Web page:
Victory! State Board of Education Preserves Strong Science Standards

Dear Friends,

A very important and informative press release on April 21, 2017 written by Andy Hogue ahogue@txvalues.org with Texas Values. Texas Values is a nonprofit organization dedicated to standing for faith, family, and freedom in Texas. More information is available at txvalues.org.

PRESS RELEASE

Victory! State Board of Education Preserves Strong Science Standards

Students, Teachers May Continue Critical Discussion and Open Debate on Evolution

AUSTIN – Today, the Texas State Board of Education (SBOE) adopted streamlined science TEKS (Texas Essential Knowledge and Skills, the basic curriculum used by public schools) that ensures students and teachers may continue to have critical discussion and open debate on concepts regarding evolution, the origin of life, the fossil record, and cell complexity.

The board rejected a final attempt to have students and teachers merely “identify” scientific theories on the origins of life and instead approved the stronger language of “compare and contrast” and “examine.”

Texas Values testified at every meeting to ensure the streamlining changes honors the TEKS approved on a bipartisan basis in 2009 that protected critical discussion and open debate in the classroom for all scientific subjects and theories, including evolution.

Throughout the months-long streamlining process, liberal advocacy groups unsuccessfully attempted to weaken the biology standards to remove the ability of teachers and students to study and question all sides of the theory of evolution.

Said David Walls, Director of Operations for Texas Values who testified at the meeting:

“Today’s vote was another strong confirmation that Texas teachers and students retain the ability to have critical discussion and open debate on the theory of evolution and the origin of life. The streamlined biology TEKS protect and promote academic freedom and critical thinking for our students. We are thankful that the board once again rejected attempts to push a one-sided, dogmatic view and instead listened to teachers, parents, and students who favored preserving the ability to critically analyze scientific evidence regarding Darwinian evolution.”

Respectfully,

 

Tincy Miller

SBOE, District 12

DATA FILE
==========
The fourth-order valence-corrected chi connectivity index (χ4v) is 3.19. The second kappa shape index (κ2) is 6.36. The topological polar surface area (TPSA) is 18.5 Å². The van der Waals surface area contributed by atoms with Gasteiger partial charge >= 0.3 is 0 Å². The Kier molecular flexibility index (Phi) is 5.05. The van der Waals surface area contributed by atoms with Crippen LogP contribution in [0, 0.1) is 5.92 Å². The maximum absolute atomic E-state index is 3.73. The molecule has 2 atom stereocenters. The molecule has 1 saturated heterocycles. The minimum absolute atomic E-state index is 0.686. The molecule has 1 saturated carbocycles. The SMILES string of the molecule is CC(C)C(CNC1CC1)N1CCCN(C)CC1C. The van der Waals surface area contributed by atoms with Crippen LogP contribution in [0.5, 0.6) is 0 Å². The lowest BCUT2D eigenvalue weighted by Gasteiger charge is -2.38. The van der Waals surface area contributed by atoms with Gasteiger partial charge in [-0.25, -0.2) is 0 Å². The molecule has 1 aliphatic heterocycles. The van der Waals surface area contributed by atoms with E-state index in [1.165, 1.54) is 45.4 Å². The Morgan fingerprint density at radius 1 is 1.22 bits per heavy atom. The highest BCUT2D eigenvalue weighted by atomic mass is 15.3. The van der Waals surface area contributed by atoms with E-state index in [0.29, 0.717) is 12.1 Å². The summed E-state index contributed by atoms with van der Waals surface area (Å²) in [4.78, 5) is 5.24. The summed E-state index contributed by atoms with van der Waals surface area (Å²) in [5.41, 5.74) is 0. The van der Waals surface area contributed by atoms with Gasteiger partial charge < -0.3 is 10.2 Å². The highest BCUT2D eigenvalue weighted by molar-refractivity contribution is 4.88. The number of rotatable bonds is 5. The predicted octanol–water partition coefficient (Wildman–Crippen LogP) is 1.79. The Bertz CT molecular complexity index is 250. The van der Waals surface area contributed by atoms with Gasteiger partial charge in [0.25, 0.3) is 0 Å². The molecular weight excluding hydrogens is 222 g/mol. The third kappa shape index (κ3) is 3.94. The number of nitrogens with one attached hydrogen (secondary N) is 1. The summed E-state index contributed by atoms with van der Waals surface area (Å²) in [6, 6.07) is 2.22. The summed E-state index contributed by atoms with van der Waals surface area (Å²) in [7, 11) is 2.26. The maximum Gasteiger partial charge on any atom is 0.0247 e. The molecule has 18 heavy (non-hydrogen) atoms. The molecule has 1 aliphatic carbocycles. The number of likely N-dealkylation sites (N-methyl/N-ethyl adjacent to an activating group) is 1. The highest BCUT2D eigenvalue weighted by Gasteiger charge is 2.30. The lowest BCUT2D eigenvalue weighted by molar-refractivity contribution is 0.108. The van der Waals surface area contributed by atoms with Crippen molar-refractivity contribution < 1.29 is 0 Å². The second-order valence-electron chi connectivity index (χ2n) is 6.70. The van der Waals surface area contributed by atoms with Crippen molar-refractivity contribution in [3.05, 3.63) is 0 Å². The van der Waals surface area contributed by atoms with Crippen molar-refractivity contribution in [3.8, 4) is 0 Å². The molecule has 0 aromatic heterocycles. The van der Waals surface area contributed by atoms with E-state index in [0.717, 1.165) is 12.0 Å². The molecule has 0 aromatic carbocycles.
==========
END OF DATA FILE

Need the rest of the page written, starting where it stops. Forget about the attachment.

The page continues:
tincymiller35@gmail.com

www.tincymiller.com 

Flipping the Script To combat illegibility, cursive making a comeback

Dear Friends,

A very informative and excellent article in the Dallas Morning News on (Wednesday April 5, 2017).  “Flipping the Script To combat illegibility, cursive making a comeback”

Dear teacher, thank you for teaching me how to write in cursive.

Yes, you read that correctly: One of the oldest human technologies — handwriting — is mounting a comeback.

Once a fixture in American classrooms, the ancient art of looping letters together began falling out of favor decades ago. It was nearly wiped out by the advent of modern technology, which made penmanship a decreasing classroom priority.

Cursive writing took another blow when most states adopted Common Core curriculum standards, which no longer required teaching it in public schools. Why? Because it takes precious time away from other subjects deemed more crucial in a world ruled by computers, laptops and smartphones.

Slowly but surely, however, penmanship is returning. Two states, Alabama and Louisiana, passed laws last year mandating that cursive writing be taught in public schools. That brings the total to at least 14 states, including Texas, that require proficiency in cursive writing.

Last fall, the nation’s largest public school system, up in New York City, rekindled the teaching of cursive writing. How the Big Apple got back on the bandwagon is intriguing, a lesson in both history and perseverance.

A New York state lawmaker, Nicole Malliotakis, was dumbfounded at a teenager’s inability to sign his name at a voter registration event. Instead, the 18-year-old printed his John Hancock in block letters. “That is my signature,” he said. “I never learned script.”

The Staten Island Republican took her concerns to education officials, who, wisely, charted a new course.

New York Schools Chancellor Carmen Farina dished out a handbook on teaching cursive and urged principals to use it. The manuals cite research “suggesting that fluent cursive helps students master writing tasks such as spelling and sentence construction because they don’t have to think as much about forming letters.”

Other research suggests learning to read and write in cursive can boost performance in other areas, too.

Yet, while researchers continue to debate cognitive and spill-over benefits from learning cursive, we were struck by a powerful, if plaintive, observation from Malliotakis: Students who aren’t trained in cursive won’t be able to readily digest many original historical documents.

“If an American student cannot read the Declaration of Independence, that is sad,” Malliotakis said.

We agree, although we also acknowledge that the hand-wringing over handwriting is overwrought in one respect: Few experts doubt that cursive writing will ever vanish; it’s simply too ingrained in our culture.

But what will it look like?

“When we don’t teach penmanship, the result is an ugly, unaesthetic and illegible script,” Steven Roger Fischer, a script expert and author of A History of Writing, once wrote in an article for Slate. “Ugliness is unimportant. Aesthetics are unimportant to many people. But illegibility defeats the purpose of writing. There must be a standard.”

So let it be written. And let it be done, please … in the classroom.

 

Respectfully,

Tincy Miller

SBOE, District 12

tincymiller35@gmail.com

www.tincymiller.com